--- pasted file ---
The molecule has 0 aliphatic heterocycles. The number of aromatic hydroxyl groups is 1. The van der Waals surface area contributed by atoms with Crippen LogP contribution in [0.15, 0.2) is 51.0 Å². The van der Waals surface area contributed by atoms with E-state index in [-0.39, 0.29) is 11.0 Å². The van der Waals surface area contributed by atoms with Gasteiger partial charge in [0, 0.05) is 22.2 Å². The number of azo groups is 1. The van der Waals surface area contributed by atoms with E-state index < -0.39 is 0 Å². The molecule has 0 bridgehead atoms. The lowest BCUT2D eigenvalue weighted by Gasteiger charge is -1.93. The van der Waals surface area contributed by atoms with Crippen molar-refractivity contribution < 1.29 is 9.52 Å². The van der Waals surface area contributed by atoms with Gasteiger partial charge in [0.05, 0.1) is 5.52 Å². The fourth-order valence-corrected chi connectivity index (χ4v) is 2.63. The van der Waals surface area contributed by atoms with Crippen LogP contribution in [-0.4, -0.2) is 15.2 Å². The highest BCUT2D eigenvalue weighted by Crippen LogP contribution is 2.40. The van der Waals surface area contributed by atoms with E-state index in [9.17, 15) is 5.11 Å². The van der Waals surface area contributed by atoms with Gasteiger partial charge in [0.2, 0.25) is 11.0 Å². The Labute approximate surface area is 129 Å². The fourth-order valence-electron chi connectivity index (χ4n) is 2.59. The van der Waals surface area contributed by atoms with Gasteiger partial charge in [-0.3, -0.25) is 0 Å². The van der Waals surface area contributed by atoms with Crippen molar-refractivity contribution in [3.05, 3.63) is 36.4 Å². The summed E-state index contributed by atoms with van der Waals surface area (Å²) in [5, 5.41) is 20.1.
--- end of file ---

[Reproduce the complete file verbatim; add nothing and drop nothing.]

The molecule has 0 aliphatic heterocycles. The number of aromatic hydroxyl groups is 1. The van der Waals surface area contributed by atoms with Crippen LogP contribution in [0.15, 0.2) is 51.0 Å². The van der Waals surface area contributed by atoms with E-state index in [-0.39, 0.29) is 11.0 Å². The van der Waals surface area contributed by atoms with Gasteiger partial charge in [0, 0.05) is 22.2 Å². The number of azo groups is 1. The van der Waals surface area contributed by atoms with E-state index < -0.39 is 0 Å². The molecule has 0 bridgehead atoms. The lowest BCUT2D eigenvalue weighted by Gasteiger charge is -1.93. The van der Waals surface area contributed by atoms with Crippen molar-refractivity contribution < 1.29 is 9.52 Å². The van der Waals surface area contributed by atoms with Gasteiger partial charge in [0.05, 0.1) is 5.52 Å². The fourth-order valence-corrected chi connectivity index (χ4v) is 2.63. The van der Waals surface area contributed by atoms with Crippen LogP contribution in [-0.4, -0.2) is 15.2 Å². The highest BCUT2D eigenvalue weighted by Crippen LogP contribution is 2.40. The van der Waals surface area contributed by atoms with E-state index in [9.17, 15) is 5.11 Å². The van der Waals surface area contributed by atoms with Gasteiger partial charge in [0.2, 0.25) is 11.0 Å². The Labute approximate surface area is 129 Å². The fourth-order valence-electron chi connectivity index (χ4n) is 2.59. The van der Waals surface area contributed by atoms with Gasteiger partial charge in [-0.3, -0.25) is 0 Å². The van der Waals surface area contributed by atoms with Crippen molar-refractivity contribution in [3.05, 3.63) is 36.4 Å². The summed E-state index contributed by atoms with van der Waals surface area (Å²) in [5, 5.41) is 20.1.